Webinars

None scheduled soon. Previous webinars are on our YouTube channel. Contact Lorre for information on webinar services.


Announcements and Implementations

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Commonwealth Primary Care ACO taps Sonora Quest Laboratories to be its diagnostic testing provider of choice. (SQL is a joint venture between Banner Health system (AZ) and Quest Diagnostics.) The ACO, made up of 130 independent physicians in Arizona, will use SQL’s population health analytics to better identify high-risk patients and close gaps in care.

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In an effort to better assess and improve quality, Orthopaedic Associates of Michigan will use Code Technology’s benchmarking reports to help it develop a patient-reported outcomes program.

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Child and family services provider KidsTLC (KS) selects NetSmart’s EHR.


Acquisitions, Funding, Business, and Stock

Portland, ME-based healthcare financial and advisory firms BerryDunn and Compass Health Analytics decide to merge.


People

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Primary Care Development Corp., a nonprofit dedicated to investments and policy initiatives around primary care, appoints Altruista Health CMO Munish Khaneja, MD to its development committee.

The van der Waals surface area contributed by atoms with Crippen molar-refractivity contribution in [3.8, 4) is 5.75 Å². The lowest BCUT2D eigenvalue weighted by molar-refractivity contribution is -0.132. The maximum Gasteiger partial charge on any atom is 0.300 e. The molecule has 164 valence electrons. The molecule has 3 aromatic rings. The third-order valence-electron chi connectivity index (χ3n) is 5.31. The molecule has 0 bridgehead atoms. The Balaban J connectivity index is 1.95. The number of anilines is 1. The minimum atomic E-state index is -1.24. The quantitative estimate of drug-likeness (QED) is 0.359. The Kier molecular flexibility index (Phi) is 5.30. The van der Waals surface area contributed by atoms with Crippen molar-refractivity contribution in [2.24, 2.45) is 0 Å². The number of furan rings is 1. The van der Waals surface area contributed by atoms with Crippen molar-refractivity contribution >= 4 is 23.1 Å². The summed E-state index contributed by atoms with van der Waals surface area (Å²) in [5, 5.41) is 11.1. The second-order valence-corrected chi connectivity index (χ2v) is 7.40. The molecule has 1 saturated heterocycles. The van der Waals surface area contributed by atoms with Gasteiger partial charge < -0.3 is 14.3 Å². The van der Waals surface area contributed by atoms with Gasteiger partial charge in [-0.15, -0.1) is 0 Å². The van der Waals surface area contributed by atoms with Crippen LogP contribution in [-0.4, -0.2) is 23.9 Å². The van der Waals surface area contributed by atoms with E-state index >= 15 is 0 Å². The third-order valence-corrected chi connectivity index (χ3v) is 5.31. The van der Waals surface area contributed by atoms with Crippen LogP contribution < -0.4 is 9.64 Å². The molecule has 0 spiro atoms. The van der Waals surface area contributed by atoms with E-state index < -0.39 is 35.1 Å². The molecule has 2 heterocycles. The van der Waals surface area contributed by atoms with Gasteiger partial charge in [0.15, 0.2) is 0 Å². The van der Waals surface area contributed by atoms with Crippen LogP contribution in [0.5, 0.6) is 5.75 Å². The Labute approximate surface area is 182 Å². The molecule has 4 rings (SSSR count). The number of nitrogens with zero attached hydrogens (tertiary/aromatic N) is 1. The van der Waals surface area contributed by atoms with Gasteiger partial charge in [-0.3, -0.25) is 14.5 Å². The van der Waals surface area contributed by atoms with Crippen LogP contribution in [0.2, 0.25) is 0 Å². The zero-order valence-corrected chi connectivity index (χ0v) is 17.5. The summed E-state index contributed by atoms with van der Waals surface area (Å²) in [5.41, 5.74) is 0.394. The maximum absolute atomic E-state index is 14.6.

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Casey Liakos (Huron Consulting) joins Carex Consulting as president.

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The Vermont Medical Society promotes Jessa Barnard to EVP. She’ll take over leadership of the 2,000 physician organization when current EVP Paul Harrington retires this December. 


Telemedicine

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Birmingham, AL-based AlternaVisit – best, if not widely, known for its white-label telemedicine solutions – begins offering website development and management services to physician practices. It’s a logical step, according to CEO Tom McDougal, given that a professional, easy-to-navigate website is a practice’s first step in adding telemedicine services.

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In a move that I predict will become increasingly common amongst physician practices, Keady Family Practice rolls out virtual consults in an effort to make accessing healthcare easier for their patients, many of whom live in rural areas. “It’s just the convenience of having that face-to-face virtual appointment with your provider,” says Krista Wilson, a KFP medical support staff member. “It’s not that we don’t want our patients to come here, but we want to add benefits for patients without added stress to their schedules.”

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New Benefits adds telemedicine services from MDLive to its line of healthcare discount plans for employers.


Other

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@Rachel_LEAD and Politico pick up on a new trend in health IT marketing – enticing potential customers with high-tech gadgets that become operational once a demo is scheduled.